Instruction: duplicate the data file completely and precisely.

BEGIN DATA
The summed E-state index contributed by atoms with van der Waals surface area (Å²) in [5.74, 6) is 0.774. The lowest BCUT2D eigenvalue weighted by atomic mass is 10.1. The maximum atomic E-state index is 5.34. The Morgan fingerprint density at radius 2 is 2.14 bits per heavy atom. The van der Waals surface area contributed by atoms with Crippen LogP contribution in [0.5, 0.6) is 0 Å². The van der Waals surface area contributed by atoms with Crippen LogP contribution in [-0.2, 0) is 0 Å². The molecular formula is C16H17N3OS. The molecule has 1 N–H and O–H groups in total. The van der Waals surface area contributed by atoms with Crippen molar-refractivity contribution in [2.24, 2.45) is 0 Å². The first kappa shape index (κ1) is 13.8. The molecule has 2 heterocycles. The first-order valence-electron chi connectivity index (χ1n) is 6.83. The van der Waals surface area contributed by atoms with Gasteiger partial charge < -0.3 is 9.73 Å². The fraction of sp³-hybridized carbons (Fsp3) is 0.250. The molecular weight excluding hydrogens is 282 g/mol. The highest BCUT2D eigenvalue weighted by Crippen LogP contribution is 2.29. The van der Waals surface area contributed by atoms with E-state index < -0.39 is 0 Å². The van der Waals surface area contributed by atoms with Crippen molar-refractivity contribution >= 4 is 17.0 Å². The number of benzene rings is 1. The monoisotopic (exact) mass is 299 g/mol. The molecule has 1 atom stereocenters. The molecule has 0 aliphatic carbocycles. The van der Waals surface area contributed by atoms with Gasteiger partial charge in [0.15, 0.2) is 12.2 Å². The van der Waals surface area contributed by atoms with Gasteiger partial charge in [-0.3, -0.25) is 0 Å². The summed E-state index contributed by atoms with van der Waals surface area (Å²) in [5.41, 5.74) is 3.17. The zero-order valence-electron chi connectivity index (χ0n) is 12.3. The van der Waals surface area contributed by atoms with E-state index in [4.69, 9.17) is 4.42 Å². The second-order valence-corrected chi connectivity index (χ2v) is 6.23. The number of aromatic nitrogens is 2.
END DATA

The summed E-state index contributed by atoms with van der Waals surface area (Å²) in [5.74, 6) is 0.774. The lowest BCUT2D eigenvalue weighted by atomic mass is 10.1. The maximum atomic E-state index is 5.34. The Morgan fingerprint density at radius 2 is 2.14 bits per heavy atom. The van der Waals surface area contributed by atoms with Crippen LogP contribution in [0.5, 0.6) is 0 Å². The van der Waals surface area contributed by atoms with Crippen LogP contribution in [-0.2, 0) is 0 Å². The molecular formula is C16H17N3OS. The molecule has 1 N–H and O–H groups in total. The van der Waals surface area contributed by atoms with Crippen molar-refractivity contribution in [2.24, 2.45) is 0 Å². The first kappa shape index (κ1) is 13.8. The molecule has 2 heterocycles. The first-order valence-electron chi connectivity index (χ1n) is 6.83. The van der Waals surface area contributed by atoms with Gasteiger partial charge < -0.3 is 9.73 Å². The fraction of sp³-hybridized carbons (Fsp3) is 0.250. The molecular weight excluding hydrogens is 282 g/mol. The highest BCUT2D eigenvalue weighted by Crippen LogP contribution is 2.29. The van der Waals surface area contributed by atoms with E-state index < -0.39 is 0 Å². The van der Waals surface area contributed by atoms with Crippen molar-refractivity contribution >= 4 is 17.0 Å². The number of benzene rings is 1. The monoisotopic (exact) mass is 299 g/mol. The molecule has 1 atom stereocenters. The molecule has 0 aliphatic carbocycles. The van der Waals surface area contributed by atoms with Gasteiger partial charge in [0.15, 0.2) is 12.2 Å². The van der Waals surface area contributed by atoms with Gasteiger partial charge in [-0.3, -0.25) is 0 Å². The summed E-state index contributed by atoms with van der Waals surface area (Å²) in [5.41, 5.74) is 3.17. The zero-order valence-electron chi connectivity index (χ0n) is 12.3. The van der Waals surface area contributed by atoms with E-state index in [4.69, 9.17) is 4.42 Å². The second-order valence-corrected chi connectivity index (χ2v) is 6.23. The number of aromatic nitrogens is 2.